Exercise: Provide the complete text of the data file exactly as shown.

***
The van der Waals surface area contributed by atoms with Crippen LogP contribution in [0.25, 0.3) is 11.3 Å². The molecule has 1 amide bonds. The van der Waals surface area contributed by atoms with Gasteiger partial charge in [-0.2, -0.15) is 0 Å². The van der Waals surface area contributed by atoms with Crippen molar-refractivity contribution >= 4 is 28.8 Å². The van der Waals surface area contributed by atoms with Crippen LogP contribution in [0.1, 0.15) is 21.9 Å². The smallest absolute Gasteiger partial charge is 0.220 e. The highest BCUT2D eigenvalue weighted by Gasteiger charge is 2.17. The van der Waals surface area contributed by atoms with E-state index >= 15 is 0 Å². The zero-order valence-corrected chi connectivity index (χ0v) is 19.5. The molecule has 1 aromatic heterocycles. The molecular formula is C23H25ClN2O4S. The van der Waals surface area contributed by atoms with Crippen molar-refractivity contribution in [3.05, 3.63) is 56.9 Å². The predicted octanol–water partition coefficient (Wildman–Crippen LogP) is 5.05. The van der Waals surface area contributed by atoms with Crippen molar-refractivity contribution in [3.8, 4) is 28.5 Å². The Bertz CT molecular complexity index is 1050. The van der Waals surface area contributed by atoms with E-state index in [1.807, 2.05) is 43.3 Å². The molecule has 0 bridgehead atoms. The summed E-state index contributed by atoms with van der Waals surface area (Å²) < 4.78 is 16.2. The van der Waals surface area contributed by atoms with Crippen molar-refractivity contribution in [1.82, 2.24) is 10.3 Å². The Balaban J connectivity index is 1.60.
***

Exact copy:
The van der Waals surface area contributed by atoms with Crippen LogP contribution in [0.25, 0.3) is 11.3 Å². The molecule has 1 amide bonds. The van der Waals surface area contributed by atoms with Gasteiger partial charge in [-0.2, -0.15) is 0 Å². The van der Waals surface area contributed by atoms with Crippen molar-refractivity contribution >= 4 is 28.8 Å². The van der Waals surface area contributed by atoms with Crippen LogP contribution in [0.1, 0.15) is 21.9 Å². The smallest absolute Gasteiger partial charge is 0.220 e. The highest BCUT2D eigenvalue weighted by Gasteiger charge is 2.17. The van der Waals surface area contributed by atoms with E-state index >= 15 is 0 Å². The zero-order valence-corrected chi connectivity index (χ0v) is 19.5. The molecule has 1 aromatic heterocycles. The molecular formula is C23H25ClN2O4S. The van der Waals surface area contributed by atoms with Crippen molar-refractivity contribution in [3.05, 3.63) is 56.9 Å². The predicted octanol–water partition coefficient (Wildman–Crippen LogP) is 5.05. The van der Waals surface area contributed by atoms with Crippen molar-refractivity contribution in [3.8, 4) is 28.5 Å². The Bertz CT molecular complexity index is 1050. The van der Waals surface area contributed by atoms with E-state index in [1.807, 2.05) is 43.3 Å². The molecule has 0 bridgehead atoms. The summed E-state index contributed by atoms with van der Waals surface area (Å²) < 4.78 is 16.2. The van der Waals surface area contributed by atoms with Crippen molar-refractivity contribution in [1.82, 2.24) is 10.3 Å². The Balaban J connectivity index is 1.60.